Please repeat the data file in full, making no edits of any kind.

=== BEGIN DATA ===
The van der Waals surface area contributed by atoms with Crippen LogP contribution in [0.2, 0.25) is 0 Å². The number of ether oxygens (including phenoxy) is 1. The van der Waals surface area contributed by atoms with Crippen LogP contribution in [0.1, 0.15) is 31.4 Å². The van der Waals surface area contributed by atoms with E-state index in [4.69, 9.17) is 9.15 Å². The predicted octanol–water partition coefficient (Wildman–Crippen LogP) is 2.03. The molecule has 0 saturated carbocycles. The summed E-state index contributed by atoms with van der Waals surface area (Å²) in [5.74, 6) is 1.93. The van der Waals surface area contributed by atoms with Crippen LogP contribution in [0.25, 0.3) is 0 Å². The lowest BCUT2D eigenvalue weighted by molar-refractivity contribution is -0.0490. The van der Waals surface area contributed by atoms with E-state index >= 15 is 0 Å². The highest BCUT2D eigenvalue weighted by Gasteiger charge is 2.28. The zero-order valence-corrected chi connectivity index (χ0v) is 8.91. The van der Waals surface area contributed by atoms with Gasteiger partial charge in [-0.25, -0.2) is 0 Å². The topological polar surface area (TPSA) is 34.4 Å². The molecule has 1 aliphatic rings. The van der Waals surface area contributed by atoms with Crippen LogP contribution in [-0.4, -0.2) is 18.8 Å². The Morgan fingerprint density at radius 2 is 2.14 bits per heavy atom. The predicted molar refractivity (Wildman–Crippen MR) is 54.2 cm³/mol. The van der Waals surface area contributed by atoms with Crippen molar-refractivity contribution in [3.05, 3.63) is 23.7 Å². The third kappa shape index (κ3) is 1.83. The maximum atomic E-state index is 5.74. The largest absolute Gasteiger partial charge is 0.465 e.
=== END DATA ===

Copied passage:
The van der Waals surface area contributed by atoms with Crippen LogP contribution in [0.2, 0.25) is 0 Å². The number of ether oxygens (including phenoxy) is 1. The van der Waals surface area contributed by atoms with Crippen LogP contribution in [0.1, 0.15) is 31.4 Å². The van der Waals surface area contributed by atoms with E-state index in [4.69, 9.17) is 9.15 Å². The predicted octanol–water partition coefficient (Wildman–Crippen LogP) is 2.03. The molecule has 0 saturated carbocycles. The summed E-state index contributed by atoms with van der Waals surface area (Å²) in [5.74, 6) is 1.93. The van der Waals surface area contributed by atoms with Crippen LogP contribution in [0.25, 0.3) is 0 Å². The lowest BCUT2D eigenvalue weighted by molar-refractivity contribution is -0.0490. The van der Waals surface area contributed by atoms with E-state index >= 15 is 0 Å². The highest BCUT2D eigenvalue weighted by Gasteiger charge is 2.28. The zero-order valence-corrected chi connectivity index (χ0v) is 8.91. The van der Waals surface area contributed by atoms with Gasteiger partial charge in [-0.25, -0.2) is 0 Å². The topological polar surface area (TPSA) is 34.4 Å². The molecule has 1 aliphatic rings. The van der Waals surface area contributed by atoms with Crippen LogP contribution in [-0.4, -0.2) is 18.8 Å². The Morgan fingerprint density at radius 2 is 2.14 bits per heavy atom. The predicted molar refractivity (Wildman–Crippen MR) is 54.2 cm³/mol. The van der Waals surface area contributed by atoms with Crippen molar-refractivity contribution in [3.05, 3.63) is 23.7 Å². The third kappa shape index (κ3) is 1.83. The maximum atomic E-state index is 5.74. The largest absolute Gasteiger partial charge is 0.465 e.